“He’s very smart, very intelligent. He’s just not as good at the good ole boy thing as some people would like,” school board chairman Terry said.
“I’m still waiting for someone to show me something he’s done wrong, legally wrong,” Terry added. He said the state investigation found problems that started before Morris arrived in 2007, while the superintendent has accomplished a lot to improve the county’s schools, which enrolled about 2,650 students last school year.
Morris says he doesn’t understand the criticism.
“I think I’m pretty flexible,” he said. “The others, it’s all my way or the highway. … I still don’t know what Ms. [Mary Sue] Terry’s problem is; she’s never come in to talk to me.”
Mary Sue Terry said it was the retired teachers’ complaints about cuts in early retirement incentive payments last year that got her involved. She also sued the school board, complaining it did not fully comply with Freedom of Information Act requests for credit card bills, but a Circuit Court judge rejected her arguments and ordered her to pay $900 of the schools’ legal costs .
Terry’s lawsuit came around the time board of supervisors Chairman Lockhart Boyce started raising questions about Morris’ use of a school system credit card to pay the $362 bill for a meeting of four school superintendents from a regional working group.
“As a gracious host, it was not Morris’ role, nor would any reasonable person suggest it was Morris’s role, to dictate to his guests what they could, or could not, order from the standard menu,” Morris noted in his lawsuit against Boyce, adding that the regional superintendents’ group had reimbursed the school for the use of the credit card.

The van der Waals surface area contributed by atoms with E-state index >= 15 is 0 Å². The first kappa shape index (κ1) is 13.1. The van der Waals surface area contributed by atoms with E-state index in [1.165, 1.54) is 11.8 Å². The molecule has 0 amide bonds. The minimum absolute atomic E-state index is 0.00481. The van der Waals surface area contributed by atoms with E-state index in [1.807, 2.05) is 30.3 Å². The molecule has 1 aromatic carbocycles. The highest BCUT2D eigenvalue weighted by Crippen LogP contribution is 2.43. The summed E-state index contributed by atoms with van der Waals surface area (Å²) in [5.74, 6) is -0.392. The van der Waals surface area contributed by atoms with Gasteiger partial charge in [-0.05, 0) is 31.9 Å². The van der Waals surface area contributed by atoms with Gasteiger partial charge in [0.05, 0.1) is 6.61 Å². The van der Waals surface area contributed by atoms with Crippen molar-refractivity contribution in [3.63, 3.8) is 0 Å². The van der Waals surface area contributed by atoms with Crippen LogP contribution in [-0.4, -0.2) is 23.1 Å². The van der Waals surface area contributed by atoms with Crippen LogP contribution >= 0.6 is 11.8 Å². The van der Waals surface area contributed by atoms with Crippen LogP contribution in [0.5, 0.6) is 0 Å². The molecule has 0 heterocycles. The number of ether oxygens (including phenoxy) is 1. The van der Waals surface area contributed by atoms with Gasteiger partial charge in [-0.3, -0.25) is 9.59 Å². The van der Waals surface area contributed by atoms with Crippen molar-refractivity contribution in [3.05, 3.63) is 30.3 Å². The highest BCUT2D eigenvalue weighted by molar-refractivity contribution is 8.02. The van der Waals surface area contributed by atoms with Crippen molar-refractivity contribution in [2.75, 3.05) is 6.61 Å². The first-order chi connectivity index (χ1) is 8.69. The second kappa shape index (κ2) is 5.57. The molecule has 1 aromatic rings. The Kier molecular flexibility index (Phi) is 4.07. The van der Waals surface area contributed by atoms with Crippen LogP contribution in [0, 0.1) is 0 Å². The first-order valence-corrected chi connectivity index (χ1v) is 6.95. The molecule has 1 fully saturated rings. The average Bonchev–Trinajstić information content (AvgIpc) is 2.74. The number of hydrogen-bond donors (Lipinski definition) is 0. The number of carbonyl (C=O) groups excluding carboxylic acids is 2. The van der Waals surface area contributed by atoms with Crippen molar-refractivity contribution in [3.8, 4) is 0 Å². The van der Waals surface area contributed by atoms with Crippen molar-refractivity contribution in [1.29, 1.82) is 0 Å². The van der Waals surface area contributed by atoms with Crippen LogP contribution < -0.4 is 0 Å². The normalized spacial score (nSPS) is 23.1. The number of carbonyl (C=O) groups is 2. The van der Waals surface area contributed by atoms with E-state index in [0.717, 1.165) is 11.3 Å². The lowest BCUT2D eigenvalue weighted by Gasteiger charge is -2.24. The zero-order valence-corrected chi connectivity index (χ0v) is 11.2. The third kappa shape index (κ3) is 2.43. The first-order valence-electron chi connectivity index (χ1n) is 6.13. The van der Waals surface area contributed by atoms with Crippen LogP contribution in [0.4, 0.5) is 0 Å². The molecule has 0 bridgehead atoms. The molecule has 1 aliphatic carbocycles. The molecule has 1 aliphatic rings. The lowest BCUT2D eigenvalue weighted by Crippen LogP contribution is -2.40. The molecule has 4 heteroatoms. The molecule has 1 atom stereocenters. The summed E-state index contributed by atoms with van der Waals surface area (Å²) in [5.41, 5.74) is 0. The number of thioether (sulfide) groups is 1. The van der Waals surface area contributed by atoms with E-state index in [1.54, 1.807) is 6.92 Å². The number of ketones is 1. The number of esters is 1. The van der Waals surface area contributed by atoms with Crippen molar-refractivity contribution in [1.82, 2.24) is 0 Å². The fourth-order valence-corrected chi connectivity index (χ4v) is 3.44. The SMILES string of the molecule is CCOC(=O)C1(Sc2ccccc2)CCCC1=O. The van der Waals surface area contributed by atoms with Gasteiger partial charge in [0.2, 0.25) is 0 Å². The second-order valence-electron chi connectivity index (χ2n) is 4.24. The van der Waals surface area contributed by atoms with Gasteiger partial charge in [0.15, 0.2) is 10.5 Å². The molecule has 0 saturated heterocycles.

The lawsuit states Boyce asked the Virginia State Police to investigate, noting that the investigation found no wrongdoing, but that Boyce repeatedly said on a radio show he hosts that Morris had acted corruptly. Morris said Boyce also accused him of improper credit card use for charging $14,500 of expenses for various educational conferences, of intimidating teachers and administrators and treating the retirees unfairly.
Boyce’s comments aimed “to destroy Morris’s reputation in Patrick County,” in order to force his firing as superintendent, the lawsuit added.
Boyce said he can’t comment about the lawsuit, except to say “I think it’s pretty sad when you have one public official suing another.”
But, he added, he felt the school board’s decision to bar the former attorney general from its meetings was “odious,” adding: “To say you can’t come to a public meeting when the rest of the public can — where does it stop? What if they don’t like your color, or where you go to church? … Being inconvenienced or hearing things you don’t want to hear shouldn’t be a problem.”
School board chairman Terry, meanwhile, said he doesn’t see tensions easing anytime soon.
“It’s a tough time,” he said. “I just hope we get through starting the school year OK.”